Effective Labor Rate – Strategies to Maintain Profitability In The Decade Ahead
Over the last several years many of our client stores have been challenged with the erosion of their effective labor rates, gross profit margins, and gross profit dollars. Much of this can be attributed to a shift in the work-mix coming through our service departments – newer vehicles that require much less maintenance and repair. The opportunities still exist, however, and we just need to be more focused on the controllable factors that drive effective rate, gross margins, and gross dollars. Maintaining the balance between dealer gross operating requirements and customer retention is critical for long term success.
Over the next decade, we will experience unprecedented changes in both vehicle traffic and technology that will be disruptive to traditional service and parts department operations across all brands. The volume of new vehicle sales over the of the last 5 years has been consistently strong for most brands, and those vehicles will be in the market and requiring service for many years to come. The majority of these vehicles have internal combustion engines and hydraulic transmissions, which mostly still require some form of ongoing maintenance to operate efficiently. The disruption will come as the manufacturers aggressively enter the battery electric vehicle (BEV) market, many with the goal to convert most (if not all) of their platforms to carbon-neutral propulsion systems before 2030.
Because BEV platforms require very little maintenance and fewer repairs, we would expect to see a further reduction in the number of visits to the dealership for service. However, because of the advanced technology, special tools, and training required to service these vehicles, they are somewhat “captive” customers. We just need a strategy to capitalize on these opportunities.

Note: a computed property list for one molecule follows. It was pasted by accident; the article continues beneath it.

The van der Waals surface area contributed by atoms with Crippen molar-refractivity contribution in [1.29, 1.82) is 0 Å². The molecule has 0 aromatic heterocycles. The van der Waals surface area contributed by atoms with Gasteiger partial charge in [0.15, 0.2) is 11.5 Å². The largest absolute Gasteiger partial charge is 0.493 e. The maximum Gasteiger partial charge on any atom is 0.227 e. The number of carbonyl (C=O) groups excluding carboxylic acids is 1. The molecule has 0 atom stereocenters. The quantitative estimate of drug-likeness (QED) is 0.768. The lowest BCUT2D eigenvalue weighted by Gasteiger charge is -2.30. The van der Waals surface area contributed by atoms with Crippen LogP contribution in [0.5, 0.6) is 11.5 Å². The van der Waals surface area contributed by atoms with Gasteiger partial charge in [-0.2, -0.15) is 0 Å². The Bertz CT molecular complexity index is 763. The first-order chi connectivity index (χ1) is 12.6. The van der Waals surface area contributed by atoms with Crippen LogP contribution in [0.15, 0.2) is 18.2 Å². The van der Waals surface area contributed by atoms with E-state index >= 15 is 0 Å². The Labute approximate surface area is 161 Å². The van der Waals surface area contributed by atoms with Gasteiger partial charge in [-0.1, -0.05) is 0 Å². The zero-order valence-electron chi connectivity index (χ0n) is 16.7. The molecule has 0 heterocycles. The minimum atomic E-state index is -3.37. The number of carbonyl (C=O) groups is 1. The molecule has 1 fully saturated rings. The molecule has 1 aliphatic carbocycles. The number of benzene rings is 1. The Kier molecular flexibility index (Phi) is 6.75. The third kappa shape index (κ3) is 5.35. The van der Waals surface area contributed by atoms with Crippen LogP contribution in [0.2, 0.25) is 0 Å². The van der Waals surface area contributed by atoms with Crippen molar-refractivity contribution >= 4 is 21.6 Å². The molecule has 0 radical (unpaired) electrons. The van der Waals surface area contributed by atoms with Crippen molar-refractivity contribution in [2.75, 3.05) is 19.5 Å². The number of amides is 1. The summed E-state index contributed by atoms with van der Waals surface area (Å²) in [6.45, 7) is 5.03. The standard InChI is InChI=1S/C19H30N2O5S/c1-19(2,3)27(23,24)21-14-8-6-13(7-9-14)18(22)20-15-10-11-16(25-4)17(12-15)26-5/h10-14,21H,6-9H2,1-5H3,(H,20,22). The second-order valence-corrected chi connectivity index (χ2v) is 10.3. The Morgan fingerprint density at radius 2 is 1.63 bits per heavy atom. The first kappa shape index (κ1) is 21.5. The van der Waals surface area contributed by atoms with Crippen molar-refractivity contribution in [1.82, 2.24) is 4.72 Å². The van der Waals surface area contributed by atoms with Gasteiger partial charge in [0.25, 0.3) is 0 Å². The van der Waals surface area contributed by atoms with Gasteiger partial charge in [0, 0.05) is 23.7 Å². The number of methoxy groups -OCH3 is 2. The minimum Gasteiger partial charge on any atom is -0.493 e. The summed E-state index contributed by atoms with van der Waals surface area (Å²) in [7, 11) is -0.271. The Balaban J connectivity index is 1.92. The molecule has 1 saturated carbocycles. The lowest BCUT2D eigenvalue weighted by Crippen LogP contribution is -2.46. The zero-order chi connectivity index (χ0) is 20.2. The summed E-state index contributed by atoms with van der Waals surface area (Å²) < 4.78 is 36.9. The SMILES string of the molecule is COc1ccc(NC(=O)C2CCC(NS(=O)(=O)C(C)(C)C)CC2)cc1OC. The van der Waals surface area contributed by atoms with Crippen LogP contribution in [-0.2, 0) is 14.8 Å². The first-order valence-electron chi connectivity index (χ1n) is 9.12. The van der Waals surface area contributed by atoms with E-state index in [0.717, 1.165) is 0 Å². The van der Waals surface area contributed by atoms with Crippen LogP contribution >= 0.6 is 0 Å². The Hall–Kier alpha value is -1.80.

There are two proven and effective strategies to capitalize on repair effective labor rate, and although neither are new concepts to the industry, we still rarely see these effectively implemented in most dealership service departments.
Grid Labor Pricing Strategy
The first is a grid labor pricing strategy, which only applies to repair labor operations. This strategy is used to establish a sale price per hour for labor, and the sale price per hour for labor is based on the number of hours sold. The philosophy behind the grid strategy is to price repair labor operation hours for small jobs at a lower sale price per hour, and the price per hour increases as the number of repair hours sold per repair operation code increases.
A common failure of this pricing method is that operators do not take into consideration that repair operation codes that are labor-intensive may be priced too high, and they miss out on both labor and parts sales on larger jobs. Usually, this happens because the grid pricing for labor starts low and continues to escalate as additional hours accrue, and they price themselves out of the market. This pricing strategy is also difficult to defend as we are merely charging more per labor hour for the repair based solely on the number of hours required, with no regard to the skill level required.
Precision Labor Pricing Strategy
The second is a precision labor pricing strategy, which only applies to diagnostic or repair labor operations. While this strategy may be used to establish a sale price per hour for labor, the sale price per hour for labor is determined based on two factors: the skill level required and the availability of this service in the market (“captive” service). These precision labor services are limited to diagnostic or repair operation codes that require the use of proprietary technology, special tools, or the need for advanced training to perform these services. For example; it has been a common practice over the last several decades to charge a precision labor rate for various powertrain component-specific diagnostics or repair specialized work, such as diesel engines in mechanical repair centers, or aluminum body panel repair in a collision center environment.
This strategy can (and should) also be applied to labor operation codes that are specific to BEV platform diagnostic and repair services. The precision labor rate is generally priced in the range of 120% to 130% of the established door rate, and there can be several different levels of precision labor rates depending on the level of technology or skill level required to perform the necessary service. This pricing strategy is much easier to defend as we are establishing a premium charge for labor on services based on technology, skill, and availability, as opposed to the number of hours required to perform the service.
If you would be interested in learning more about these or other strategies to maintain profitability In the decade ahead for your fixed operations, the NCM Institute offers a variety of in-person and virtual training options, from departmental specific classes (such as Service Management I) to our year-long General Executive Management Program (GMEP), to personalized, private training for dealerships and OEMs that can be sculpted to fit your needs.